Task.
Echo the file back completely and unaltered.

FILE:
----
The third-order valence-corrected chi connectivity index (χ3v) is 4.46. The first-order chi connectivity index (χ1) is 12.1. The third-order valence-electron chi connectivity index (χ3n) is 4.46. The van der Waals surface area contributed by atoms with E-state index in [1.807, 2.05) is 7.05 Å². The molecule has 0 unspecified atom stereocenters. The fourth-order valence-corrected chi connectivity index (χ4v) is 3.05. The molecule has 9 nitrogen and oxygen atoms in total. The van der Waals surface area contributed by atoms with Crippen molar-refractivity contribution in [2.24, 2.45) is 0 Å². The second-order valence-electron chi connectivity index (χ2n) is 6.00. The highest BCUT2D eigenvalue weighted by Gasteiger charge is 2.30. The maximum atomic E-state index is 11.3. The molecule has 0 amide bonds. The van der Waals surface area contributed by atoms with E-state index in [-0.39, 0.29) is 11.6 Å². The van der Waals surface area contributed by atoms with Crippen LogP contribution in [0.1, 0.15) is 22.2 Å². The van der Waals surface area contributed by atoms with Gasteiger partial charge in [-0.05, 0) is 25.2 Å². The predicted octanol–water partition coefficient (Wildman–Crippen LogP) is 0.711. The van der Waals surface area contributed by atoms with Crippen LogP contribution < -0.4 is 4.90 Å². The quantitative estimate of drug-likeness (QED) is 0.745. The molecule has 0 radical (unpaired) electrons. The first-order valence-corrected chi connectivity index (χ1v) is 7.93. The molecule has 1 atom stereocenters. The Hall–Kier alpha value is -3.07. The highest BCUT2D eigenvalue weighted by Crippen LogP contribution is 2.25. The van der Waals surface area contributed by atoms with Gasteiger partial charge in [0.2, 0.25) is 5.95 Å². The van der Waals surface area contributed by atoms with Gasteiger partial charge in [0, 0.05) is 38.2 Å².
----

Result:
The third-order valence-corrected chi connectivity index (χ3v) is 4.46. The first-order chi connectivity index (χ1) is 12.1. The third-order valence-electron chi connectivity index (χ3n) is 4.46. The van der Waals surface area contributed by atoms with E-state index in [1.807, 2.05) is 7.05 Å². The molecule has 0 unspecified atom stereocenters. The fourth-order valence-corrected chi connectivity index (χ4v) is 3.05. The molecule has 9 nitrogen and oxygen atoms in total. The van der Waals surface area contributed by atoms with Crippen molar-refractivity contribution in [2.24, 2.45) is 0 Å². The second-order valence-electron chi connectivity index (χ2n) is 6.00. The highest BCUT2D eigenvalue weighted by Gasteiger charge is 2.30. The maximum atomic E-state index is 11.3. The molecule has 0 amide bonds. The van der Waals surface area contributed by atoms with E-state index in [-0.39, 0.29) is 11.6 Å². The van der Waals surface area contributed by atoms with Crippen LogP contribution in [0.1, 0.15) is 22.2 Å². The van der Waals surface area contributed by atoms with Gasteiger partial charge in [-0.05, 0) is 25.2 Å². The predicted octanol–water partition coefficient (Wildman–Crippen LogP) is 0.711. The van der Waals surface area contributed by atoms with Crippen LogP contribution < -0.4 is 4.90 Å². The quantitative estimate of drug-likeness (QED) is 0.745. The molecule has 0 radical (unpaired) electrons. The first-order valence-corrected chi connectivity index (χ1v) is 7.93. The molecule has 1 atom stereocenters. The Hall–Kier alpha value is -3.07. The highest BCUT2D eigenvalue weighted by Crippen LogP contribution is 2.25. The van der Waals surface area contributed by atoms with Gasteiger partial charge in [0.2, 0.25) is 5.95 Å². The van der Waals surface area contributed by atoms with Gasteiger partial charge in [0, 0.05) is 38.2 Å².